April 12, 2010
-- by Dave Johnson
"China posted a $7.24-billion trade deficit in March, its first in almost six years"
The world is shocked by the announcement!
Last month I wrote that China was expected to report a trade deficit right about now, just before the Obama administration was scheduled to make a declaration on whether China is manipulating its currency or not, China's Coming Surprise Announcement And My Bridge On EBay,
On April 15 the Obama administration is required to officially declare whether China is manipulating its currency. SInce China is manipulating its currency there is a great deal of pressure on the administration to say so.
Surprise! On April 12 China is now said to be preparing to announce a trade deficit.
[. . .] Oh, by the way, I wanted to let everyone know that I will be selling a bridge on eBay, and invite you to bid. It's just coincidentally going to be auctioned just before the Chinese announcement.
And here we are, with the surprise announcement, and the statement that it means China doesn't need to adjust its currency, exactly as the administration takes the currency manipulation case to the G-20. China Says Trade Data Justify Its Yuan Policy
China ran its first monthly trade deficit in six years in March, data issued Saturday show, a development that, while likely temporary, was quickly seized on by the nation's commerce ministry to argue against the need to revalue the country's currency.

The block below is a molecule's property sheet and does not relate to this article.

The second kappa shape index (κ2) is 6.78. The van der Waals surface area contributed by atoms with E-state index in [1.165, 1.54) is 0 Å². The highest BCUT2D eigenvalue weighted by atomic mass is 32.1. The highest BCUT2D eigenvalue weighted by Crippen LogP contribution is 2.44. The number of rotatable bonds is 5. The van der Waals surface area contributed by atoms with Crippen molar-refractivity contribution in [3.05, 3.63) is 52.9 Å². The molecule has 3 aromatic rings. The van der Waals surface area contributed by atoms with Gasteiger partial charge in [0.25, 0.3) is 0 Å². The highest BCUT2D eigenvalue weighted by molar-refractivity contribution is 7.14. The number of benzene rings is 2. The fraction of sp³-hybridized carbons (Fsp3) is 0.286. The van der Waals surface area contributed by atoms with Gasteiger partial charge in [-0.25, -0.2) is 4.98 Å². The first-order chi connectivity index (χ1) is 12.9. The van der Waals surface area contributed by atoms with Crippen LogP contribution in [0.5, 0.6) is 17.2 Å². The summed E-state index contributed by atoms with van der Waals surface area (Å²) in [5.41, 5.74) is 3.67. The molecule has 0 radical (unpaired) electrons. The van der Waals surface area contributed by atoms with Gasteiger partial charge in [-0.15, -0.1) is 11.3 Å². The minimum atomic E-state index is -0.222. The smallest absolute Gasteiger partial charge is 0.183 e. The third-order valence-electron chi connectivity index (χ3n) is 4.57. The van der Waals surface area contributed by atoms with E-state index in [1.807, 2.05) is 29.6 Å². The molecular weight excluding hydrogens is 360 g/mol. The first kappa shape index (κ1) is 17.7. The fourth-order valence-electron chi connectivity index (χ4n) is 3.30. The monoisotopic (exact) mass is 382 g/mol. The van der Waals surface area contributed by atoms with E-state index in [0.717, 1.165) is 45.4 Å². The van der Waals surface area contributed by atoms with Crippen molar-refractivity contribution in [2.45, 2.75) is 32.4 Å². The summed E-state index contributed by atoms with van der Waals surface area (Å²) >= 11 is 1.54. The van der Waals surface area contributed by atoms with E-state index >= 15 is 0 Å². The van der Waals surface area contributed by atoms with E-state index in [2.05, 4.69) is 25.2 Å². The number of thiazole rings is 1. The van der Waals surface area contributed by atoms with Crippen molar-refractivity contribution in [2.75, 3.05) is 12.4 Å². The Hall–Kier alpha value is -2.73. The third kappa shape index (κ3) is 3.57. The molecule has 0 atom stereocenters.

With imports of commodities surging last month, China swung to a trade deficit of $7.24 billion in March from a surplus of $7.61 billion in February, according to figures issued by China's Customs agency. Overall, imports were up 66% from a year earlier in March, with purchases of crude oil and copper at near-record levels in volume terms.
Note that the deficit comes after "[v]irtually all Chinese export factories closed for the last two weeks of February in observance of the Lunar New Year, which was unusually late this year" and is also because China's imports of raw materials surged. Raw materials. See if you can guess what a surge in imports of raw materials to a manufacturing engine means is about to happen? (Hint: it means a surge in manufactured goods is about to hit us.)
Of course, the Obama administration has put off their declaration. And China has hinted that they will increase the value of their currency a bit, so that their current pricing advantage of up to 40% will, in a year, be maybe ... 42%.
So things will get worse more slowly, just like the jobs situation. I guess everything is OK now.
Posted by Dave Johnson at April 12, 2010 11:38 AM
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